Meanwhile, he licensed his fashion designs with American department stores such as Lord & Taylor and Bergdorf Goodman.
James moved permanently to New York in 1939 where he established Charles James, Inc. At the end of the Second World War, he designed a clothing line for Elizabeth Arden.
In 1947, James showed a collection in Paris.
In 1948, Millicent Rogers, one of Charles Jame's most loyal and important clients, organized an exhibition of the outfits he made for her at the Brooklyn Museum, entitled "A Decade of Design for Mrs Millicent H. Rogers by Charles James".
In the early 1950s, James spent most of his time in New York City at his Madison Avenue workshop. He won two Coty Awards, in 1950 and 1954, and one Neiman Marcus Award in 1953. That same year Charles James conceived the "Four-Leaf Clover" or "Abstract" ballgown for the journalist Austine Hearst. It was the dress James ranked as his best creation.This dress weighed no less than 12 pounds and had to be supported by a rigid structure.
In 1954, Charles James married Nancy Lee Gregory from Kansas, 20 years his junior. And in 1958 he retired.
In 1964, he moved to the Hotel Chelsea where he had three sixth-floor rooms for his work space, office, and apartment.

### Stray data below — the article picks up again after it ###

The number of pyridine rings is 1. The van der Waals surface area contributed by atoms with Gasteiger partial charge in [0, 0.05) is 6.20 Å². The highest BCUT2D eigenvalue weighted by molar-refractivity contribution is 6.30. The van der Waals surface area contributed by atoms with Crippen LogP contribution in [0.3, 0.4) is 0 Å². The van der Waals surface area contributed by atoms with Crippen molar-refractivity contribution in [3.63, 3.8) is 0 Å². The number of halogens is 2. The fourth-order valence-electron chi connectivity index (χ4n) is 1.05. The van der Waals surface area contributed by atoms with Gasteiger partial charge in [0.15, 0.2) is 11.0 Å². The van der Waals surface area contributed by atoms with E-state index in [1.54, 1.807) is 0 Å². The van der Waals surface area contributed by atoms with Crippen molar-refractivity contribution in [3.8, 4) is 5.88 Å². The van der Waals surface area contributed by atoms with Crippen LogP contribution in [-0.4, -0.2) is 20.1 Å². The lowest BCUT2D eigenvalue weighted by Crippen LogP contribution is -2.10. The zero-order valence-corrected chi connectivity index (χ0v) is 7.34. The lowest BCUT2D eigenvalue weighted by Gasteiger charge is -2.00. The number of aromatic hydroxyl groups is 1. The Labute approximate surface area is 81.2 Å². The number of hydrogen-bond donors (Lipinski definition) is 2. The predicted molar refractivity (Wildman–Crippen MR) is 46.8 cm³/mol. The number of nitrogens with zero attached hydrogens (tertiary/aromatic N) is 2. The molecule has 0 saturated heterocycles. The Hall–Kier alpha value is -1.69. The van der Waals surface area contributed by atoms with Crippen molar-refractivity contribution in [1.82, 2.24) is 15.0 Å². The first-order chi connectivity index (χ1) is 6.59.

Charles James died in 1978 of bronchial pneumonia.
He is best known for his sculpted ball gowns made of lavish fabrics and to exacting tailoring standards, but is also remembered for his capes and coats, often trimmed with fur and embroidery.
Charles James inspired many fashion personalities, including Christian Dior, who said he was "the greatest talent of my generation". Dior credited James with inspiring The New Look
:In May 2014, concomitantly to the James retrospective at the Metropolitan Museum:Charles James, beyond Fashion, The Weinstein Company (TWC) announced it had signed a license agreement with James's heirs, Charles Jr. and Louise James, to produce new collections, and thus contribute to the brand revival. Two years of legal battle followed, opposing the heirs, who sought to file the brand to the name of their father, against the Luvanis company, which had already registered the brand in an array of jurisdictions worldwide.
In June 2016, TWC withdrew, Luvanis thereafter partnered with James' heirs to revive the Charles James brand. In September 2018, they revealed a new visual identity for Charles James, and put up for sale all the brands rights, which have been consolidated in the previous years
original name: Simone Micheline Bodin
birth place: Laval, France
birth date: 8 May 1925
death place: Paris France
death date: 2 March 2015